"The whole movement of life is learning" (Krishnamurti). "To be an act of knowing, then, the adult literacy process must engage the learners in the constant problematizing of their existential situations" (Freire). "Once you learn to read, you will be forever free" (Douglass). "I can learn anything I have the desire to learn" (White, S.G.).

Monday, March 31, 2014

Narratives, which are “fact” and which are “fiction”?

In the beginning section of Michelson’s article, “If the Self Is a Text, What Genre Is It? Structure and Ideology in Narratives of Adult Learning,” there are two statements that caught my attention:

  “life histories produced by adult learners in our classrooms are, in important senses, fictions (Michelson,  2011). That is, the narratives that students produce, however much they originate in real events, are multiply overdetermined (having more than one determining psychological factor) by the structural and ideological frames within which they are encouraged to write.” [page 200]

Brookfield (2000), in turn, argues that ‘narratives of critical analysis in which people experience contradictions, are visited by revelations, get better, and come to fuller self-knowledge are necessary palliatives but essentially false” [page 202]

In my analysis of the article, these two statements (and others) formed the foundation for Michelson’s critique of the “Bildungsroman,” a type of writing sometimes referred to as a “coming-of-age” story.  But my question is this – who determines what is “fiction” or what is “false” in someone’s life story?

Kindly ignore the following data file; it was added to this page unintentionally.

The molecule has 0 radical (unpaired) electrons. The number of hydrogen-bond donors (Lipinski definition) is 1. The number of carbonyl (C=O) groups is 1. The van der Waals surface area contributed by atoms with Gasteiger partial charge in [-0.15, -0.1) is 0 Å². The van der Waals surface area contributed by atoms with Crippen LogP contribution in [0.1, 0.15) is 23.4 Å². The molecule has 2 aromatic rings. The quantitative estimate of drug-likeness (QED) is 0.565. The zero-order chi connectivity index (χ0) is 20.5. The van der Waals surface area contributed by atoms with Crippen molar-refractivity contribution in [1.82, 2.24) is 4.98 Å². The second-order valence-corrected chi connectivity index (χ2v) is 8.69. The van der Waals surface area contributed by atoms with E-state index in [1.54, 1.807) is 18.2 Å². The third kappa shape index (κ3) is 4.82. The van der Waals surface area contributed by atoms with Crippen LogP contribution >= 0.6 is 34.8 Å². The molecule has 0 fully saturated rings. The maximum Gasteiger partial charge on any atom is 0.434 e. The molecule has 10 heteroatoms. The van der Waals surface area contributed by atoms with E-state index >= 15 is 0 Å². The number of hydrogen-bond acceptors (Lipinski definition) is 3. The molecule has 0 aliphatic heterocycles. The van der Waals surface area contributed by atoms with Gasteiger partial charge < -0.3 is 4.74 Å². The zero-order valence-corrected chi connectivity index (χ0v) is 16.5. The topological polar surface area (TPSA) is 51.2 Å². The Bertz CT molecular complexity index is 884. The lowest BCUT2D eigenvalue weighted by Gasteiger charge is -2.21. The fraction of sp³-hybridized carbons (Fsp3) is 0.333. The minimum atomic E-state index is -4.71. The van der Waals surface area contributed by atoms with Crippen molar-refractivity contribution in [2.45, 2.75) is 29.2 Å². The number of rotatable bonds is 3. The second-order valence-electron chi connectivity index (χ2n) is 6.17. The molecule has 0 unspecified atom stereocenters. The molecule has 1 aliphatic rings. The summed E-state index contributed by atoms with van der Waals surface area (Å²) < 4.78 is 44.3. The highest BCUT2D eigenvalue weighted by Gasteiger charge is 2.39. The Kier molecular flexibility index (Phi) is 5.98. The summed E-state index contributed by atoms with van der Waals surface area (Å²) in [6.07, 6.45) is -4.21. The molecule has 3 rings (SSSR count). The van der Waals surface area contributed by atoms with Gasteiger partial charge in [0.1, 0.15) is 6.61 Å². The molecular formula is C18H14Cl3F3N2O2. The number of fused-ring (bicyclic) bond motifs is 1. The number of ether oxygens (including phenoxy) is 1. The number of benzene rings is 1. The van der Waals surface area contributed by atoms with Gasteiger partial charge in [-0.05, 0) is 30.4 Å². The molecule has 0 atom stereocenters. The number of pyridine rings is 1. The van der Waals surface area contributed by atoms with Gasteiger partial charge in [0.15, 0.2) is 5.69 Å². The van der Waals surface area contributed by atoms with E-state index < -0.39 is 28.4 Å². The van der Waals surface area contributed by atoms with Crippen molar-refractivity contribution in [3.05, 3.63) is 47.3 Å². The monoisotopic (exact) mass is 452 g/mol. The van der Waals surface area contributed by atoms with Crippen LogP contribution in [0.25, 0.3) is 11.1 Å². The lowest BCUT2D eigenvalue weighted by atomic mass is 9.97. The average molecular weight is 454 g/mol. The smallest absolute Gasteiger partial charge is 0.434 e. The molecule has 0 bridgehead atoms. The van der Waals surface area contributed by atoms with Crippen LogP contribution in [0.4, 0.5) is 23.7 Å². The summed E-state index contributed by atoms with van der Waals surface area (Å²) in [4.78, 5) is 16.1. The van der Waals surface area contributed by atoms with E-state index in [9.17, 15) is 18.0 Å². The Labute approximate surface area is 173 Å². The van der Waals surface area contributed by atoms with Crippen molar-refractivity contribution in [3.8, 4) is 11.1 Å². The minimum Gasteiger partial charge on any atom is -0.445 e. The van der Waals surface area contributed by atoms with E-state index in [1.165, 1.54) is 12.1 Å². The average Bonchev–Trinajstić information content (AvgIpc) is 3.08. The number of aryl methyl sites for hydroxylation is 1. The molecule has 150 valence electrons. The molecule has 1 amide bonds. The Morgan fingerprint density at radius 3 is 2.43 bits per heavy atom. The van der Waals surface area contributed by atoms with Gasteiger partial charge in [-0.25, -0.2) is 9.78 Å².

For example, in the novel “Push” by Sapphire, Precious takes her file (the social worker’s narrative of her life) from the social worker’s cabinet and reads it.  In the file, the narrative of Precious' life is very negative.  She chooses to de-emphasize her accomplishments, e.g. winning the mayor’s achievement award, focuses on Precious’s low TABE test scores, and bemoans the time and resources it would take for Precious to earn a GED or get into college.  The social worker summarizes that Precious would be better off entering a one of several workfare programs (perhaps becoming a home attendant) and believes Precious “seems to envision social services, AFDC, as taking care of her forever."

On the other hand, not only does Precious vigorously challenge the social worker’s assessment  with her statement “I'm getting my G.E.D., a job, and a place for me and Abdul, then I go to college,” but her journal is full of positive affirmations about doing well for herself and her children.

Both narratives, the social worker’s official report and Precious’s journal, are based on real events or facts, but who is to say which narrative is “fact” and which one is “fiction”?

1 comment:

  1. Ah, Bob, right on! I cant wait for you to present this to Elan tomorrow evening! As I noted below in Rachel's post, Michelson's article (which is quite aligned with Derrida's deconstruction) seems to fly in the face of the "genuine" benefits of literacy learners' autobiographical writing. And who is Brookfield to dismiss them as palliatives and 'essentially false'!! So I want Elana to help us with this, because, in my estimation, Precious IS demonstrating self-authorship at its best. And her narrative has a teleology--i.e. an arc towards growth. On the other hand, as Rachel pointed out, Precious' narrative is not David Copperfield--the world does not "finally" recognize her and affirm her as a self-contained indivifual. She is affirmed (to the extent she is) through her collective of friends and Ms. Rain, not on her own. And she doesn't seem to have a "split" protagonist--the kind that has a "lost" past seld and a "found" present self. She is as confused and determined in her telling self as she was in her past self. So...I see Ms. rain as not subjecting Precious to the Bildungsroman mold, but allows her fears and despair into the present writing....But we'll see what Elana has to say. Thanks for echoing my feelings about all this!


Thank you for taking the time to share your thoughts on this post. Diverse opinions are welcomed.